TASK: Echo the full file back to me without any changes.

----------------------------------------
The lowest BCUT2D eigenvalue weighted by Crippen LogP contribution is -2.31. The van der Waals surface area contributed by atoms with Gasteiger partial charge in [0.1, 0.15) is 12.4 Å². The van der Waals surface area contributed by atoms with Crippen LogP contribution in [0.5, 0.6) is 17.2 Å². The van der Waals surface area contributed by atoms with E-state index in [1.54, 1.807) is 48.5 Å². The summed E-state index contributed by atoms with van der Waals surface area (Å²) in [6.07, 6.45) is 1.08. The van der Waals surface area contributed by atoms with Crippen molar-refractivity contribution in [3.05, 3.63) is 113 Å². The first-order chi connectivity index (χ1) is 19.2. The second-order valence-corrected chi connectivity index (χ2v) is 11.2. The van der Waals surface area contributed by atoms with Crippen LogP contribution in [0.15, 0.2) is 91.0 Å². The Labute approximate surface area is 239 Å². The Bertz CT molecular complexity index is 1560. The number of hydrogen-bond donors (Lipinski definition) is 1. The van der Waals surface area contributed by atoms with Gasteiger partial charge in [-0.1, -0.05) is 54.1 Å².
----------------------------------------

The lowest BCUT2D eigenvalue weighted by Crippen LogP contribution is -2.31. The van der Waals surface area contributed by atoms with Gasteiger partial charge in [0.1, 0.15) is 12.4 Å². The van der Waals surface area contributed by atoms with Crippen LogP contribution in [0.5, 0.6) is 17.2 Å². The van der Waals surface area contributed by atoms with E-state index in [1.54, 1.807) is 48.5 Å². The summed E-state index contributed by atoms with van der Waals surface area (Å²) in [6.07, 6.45) is 1.08. The van der Waals surface area contributed by atoms with Crippen molar-refractivity contribution in [3.05, 3.63) is 113 Å². The first-order chi connectivity index (χ1) is 19.2. The second-order valence-corrected chi connectivity index (χ2v) is 11.2. The van der Waals surface area contributed by atoms with Crippen LogP contribution in [0.15, 0.2) is 91.0 Å². The Labute approximate surface area is 239 Å². The Bertz CT molecular complexity index is 1560. The number of hydrogen-bond donors (Lipinski definition) is 1. The van der Waals surface area contributed by atoms with Gasteiger partial charge in [-0.1, -0.05) is 54.1 Å².